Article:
Obama outlines plan for high-speed rail expansion

President Obama has announced an ambitious plan to develop new high-speed rail lines in the U.S., and to improve existing lines so that trains can go faster — up to 100 mph. Obama has requested $5 billion in his new budget for rail transportation projects, in addition to $8 billion in stimulus package funding targeted for rail development. The White House announcement identified 10 regional high-speed rail projects, with lines of 100 to 600 miles, where trains could travel up to 150 mph or faster once they are developed. The projects include:

• A California line from the San Francisco Bay Area south to San Diego via Sacramento and Los Angeles.
• A corridor linking Eugene and Portland, Ore., with Tacoma, Seattle and Vancouver.
• A South Central network linking Tulsa, Oklahoma City, Dallas/Ft. Worth, Austin, San Antonio and Little Rock.
• A Gulf Coast line from Houston to Atlanta via New Orleans, Mobile and Birmingham.
• A Midwest network based at Chicago with high-speed lines to Milwaukee, Minneapolis, St. Louis, Kansas City, Detroit, Toledo, Cleveland, Columbus, Cincinnati, Indianapolis and Louisville.
• Florida Corridor service linking Orlando, Tampa and Miami.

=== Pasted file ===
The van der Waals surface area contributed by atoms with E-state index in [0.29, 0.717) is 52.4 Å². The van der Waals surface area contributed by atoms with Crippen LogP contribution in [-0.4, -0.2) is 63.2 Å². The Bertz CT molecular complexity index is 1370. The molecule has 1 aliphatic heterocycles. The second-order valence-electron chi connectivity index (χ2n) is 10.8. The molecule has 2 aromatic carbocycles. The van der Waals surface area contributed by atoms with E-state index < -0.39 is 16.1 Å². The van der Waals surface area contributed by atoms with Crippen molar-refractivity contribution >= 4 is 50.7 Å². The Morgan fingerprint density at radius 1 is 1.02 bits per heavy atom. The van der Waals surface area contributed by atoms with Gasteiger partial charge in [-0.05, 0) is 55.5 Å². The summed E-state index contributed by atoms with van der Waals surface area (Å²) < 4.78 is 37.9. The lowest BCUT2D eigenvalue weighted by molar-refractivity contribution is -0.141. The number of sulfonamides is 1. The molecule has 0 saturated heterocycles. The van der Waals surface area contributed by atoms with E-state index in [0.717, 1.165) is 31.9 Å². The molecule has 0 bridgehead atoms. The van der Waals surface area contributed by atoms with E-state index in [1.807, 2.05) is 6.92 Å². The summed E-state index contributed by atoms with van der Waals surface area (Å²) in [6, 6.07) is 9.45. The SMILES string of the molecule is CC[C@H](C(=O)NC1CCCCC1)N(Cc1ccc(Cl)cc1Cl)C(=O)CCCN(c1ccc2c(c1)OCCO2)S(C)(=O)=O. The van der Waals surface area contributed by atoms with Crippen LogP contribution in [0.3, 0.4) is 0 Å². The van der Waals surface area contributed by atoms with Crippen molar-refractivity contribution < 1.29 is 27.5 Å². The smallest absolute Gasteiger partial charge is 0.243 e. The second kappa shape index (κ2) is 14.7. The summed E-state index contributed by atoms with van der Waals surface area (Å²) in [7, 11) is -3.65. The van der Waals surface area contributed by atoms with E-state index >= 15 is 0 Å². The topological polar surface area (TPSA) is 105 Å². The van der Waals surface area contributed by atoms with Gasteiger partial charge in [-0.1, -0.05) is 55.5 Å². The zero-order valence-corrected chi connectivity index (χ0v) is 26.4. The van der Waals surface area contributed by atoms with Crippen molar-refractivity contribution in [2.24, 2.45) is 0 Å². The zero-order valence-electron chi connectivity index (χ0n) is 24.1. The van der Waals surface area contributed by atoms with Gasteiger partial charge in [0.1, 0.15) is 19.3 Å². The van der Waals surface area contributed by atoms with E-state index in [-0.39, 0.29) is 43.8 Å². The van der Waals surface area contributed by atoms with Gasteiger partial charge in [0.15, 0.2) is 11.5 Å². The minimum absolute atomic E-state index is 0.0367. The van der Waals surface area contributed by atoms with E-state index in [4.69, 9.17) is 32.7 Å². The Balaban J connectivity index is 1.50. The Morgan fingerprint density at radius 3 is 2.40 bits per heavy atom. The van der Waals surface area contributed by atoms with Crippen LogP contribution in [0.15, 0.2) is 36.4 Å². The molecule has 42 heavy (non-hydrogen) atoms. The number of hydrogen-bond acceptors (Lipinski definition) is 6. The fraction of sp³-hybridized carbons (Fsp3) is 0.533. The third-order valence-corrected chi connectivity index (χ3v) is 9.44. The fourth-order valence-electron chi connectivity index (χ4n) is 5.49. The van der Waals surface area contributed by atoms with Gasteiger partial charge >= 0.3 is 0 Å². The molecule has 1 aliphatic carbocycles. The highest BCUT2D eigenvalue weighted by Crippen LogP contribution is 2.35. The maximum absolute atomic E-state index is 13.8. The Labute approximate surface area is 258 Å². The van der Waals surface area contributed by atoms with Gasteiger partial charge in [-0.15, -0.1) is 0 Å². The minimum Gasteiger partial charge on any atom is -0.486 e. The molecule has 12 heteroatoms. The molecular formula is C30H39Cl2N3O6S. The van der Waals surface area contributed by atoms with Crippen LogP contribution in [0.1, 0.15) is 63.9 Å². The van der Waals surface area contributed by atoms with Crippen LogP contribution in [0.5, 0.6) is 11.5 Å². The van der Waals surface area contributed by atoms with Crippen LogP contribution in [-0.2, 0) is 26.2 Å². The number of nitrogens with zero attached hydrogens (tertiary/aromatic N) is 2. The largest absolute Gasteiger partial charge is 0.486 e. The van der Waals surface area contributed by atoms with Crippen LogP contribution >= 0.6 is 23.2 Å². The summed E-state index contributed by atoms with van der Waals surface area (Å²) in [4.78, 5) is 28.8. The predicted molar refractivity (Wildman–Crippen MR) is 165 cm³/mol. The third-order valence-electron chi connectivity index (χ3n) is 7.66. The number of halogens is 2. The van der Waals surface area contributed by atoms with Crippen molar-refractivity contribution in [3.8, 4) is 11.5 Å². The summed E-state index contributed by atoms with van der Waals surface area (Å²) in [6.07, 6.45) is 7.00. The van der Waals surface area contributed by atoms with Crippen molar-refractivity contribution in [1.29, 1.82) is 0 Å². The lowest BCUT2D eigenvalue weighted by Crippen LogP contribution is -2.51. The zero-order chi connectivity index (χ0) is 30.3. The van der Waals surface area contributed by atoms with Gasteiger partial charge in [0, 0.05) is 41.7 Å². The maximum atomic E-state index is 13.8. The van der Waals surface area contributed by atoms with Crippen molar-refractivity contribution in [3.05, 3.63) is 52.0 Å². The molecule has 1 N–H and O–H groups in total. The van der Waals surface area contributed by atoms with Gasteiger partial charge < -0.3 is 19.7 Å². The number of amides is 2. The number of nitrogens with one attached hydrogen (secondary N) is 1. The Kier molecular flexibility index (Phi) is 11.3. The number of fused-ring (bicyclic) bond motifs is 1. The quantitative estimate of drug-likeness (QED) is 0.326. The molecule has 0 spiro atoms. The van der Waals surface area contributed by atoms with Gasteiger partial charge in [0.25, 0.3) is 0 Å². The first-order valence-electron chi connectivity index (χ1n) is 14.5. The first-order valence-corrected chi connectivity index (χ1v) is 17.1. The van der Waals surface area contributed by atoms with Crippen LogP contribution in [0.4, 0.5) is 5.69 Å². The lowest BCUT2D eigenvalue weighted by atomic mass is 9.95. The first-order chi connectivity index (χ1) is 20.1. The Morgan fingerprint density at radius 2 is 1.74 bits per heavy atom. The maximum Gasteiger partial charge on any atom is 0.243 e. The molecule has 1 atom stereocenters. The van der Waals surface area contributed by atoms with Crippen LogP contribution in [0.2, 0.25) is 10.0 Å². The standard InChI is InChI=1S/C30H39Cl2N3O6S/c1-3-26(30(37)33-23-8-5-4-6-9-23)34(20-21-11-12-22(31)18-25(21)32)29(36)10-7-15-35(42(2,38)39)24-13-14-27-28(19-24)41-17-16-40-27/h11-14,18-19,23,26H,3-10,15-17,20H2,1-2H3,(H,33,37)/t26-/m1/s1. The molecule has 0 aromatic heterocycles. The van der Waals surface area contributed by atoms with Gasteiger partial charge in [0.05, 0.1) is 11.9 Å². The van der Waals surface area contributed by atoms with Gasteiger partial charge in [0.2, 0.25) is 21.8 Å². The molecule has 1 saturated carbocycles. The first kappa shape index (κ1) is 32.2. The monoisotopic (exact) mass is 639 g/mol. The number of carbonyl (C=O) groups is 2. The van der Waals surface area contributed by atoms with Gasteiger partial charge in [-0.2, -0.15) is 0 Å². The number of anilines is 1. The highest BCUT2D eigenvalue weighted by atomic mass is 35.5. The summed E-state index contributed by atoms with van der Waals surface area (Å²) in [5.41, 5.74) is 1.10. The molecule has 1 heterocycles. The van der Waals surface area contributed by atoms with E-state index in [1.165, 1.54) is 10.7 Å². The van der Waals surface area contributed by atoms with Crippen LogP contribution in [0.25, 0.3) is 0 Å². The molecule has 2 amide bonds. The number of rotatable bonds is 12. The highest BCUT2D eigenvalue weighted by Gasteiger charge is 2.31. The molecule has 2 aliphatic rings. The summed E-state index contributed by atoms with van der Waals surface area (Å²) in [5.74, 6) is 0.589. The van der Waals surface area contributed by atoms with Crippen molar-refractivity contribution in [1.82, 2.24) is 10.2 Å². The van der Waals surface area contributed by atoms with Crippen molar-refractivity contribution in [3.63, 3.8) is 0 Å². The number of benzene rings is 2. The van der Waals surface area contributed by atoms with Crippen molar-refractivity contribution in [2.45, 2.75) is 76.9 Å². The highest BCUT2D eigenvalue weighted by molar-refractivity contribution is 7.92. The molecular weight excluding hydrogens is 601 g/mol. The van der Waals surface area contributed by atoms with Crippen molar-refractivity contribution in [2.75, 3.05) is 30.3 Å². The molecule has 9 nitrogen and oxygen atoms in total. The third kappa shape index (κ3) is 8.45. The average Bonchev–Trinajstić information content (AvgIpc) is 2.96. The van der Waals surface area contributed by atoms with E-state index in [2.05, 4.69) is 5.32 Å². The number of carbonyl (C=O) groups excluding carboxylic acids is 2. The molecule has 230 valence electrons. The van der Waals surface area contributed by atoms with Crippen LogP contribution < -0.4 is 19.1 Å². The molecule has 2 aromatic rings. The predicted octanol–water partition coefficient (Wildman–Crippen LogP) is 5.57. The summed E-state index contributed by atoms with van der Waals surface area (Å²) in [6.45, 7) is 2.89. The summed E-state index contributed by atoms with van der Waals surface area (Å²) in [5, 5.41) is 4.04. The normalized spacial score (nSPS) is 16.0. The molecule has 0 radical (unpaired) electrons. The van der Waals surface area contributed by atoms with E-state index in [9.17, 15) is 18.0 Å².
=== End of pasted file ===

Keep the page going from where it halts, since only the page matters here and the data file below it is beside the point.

• A Southeast Corridor from Washington D.C. to Richmond, Raleigh, Charlotte, Columbia, Atlanta, Macon, Savannah and Jacksonville.
• A Pennsylvania line from Philadelphia to Pittsburgh via Harrisburg.
• New York State high-speed rail connecting New York City to Albany and Buffalo.
• A New England project linking Boston, Montreal, Portland, Springfield, New Haven and Albany.

The White House said high-speed rail could reduce highway and air traffic congestion and could cut the nation’s dependence on imported oil. In announcing the program, Obama noted that extensive high-speed rail services are becoming common in Europe, and suggested it is time for the U.S. to catch up with the technology. The new high-speed rail initiative is initially directed mainly at laying down the track and infrastructure; as for the eventual operation of the trains, it’s unclear at this point if the Obama Administration sees these projects as something to be run by Amtrak, the private sector, or a combination of the two.

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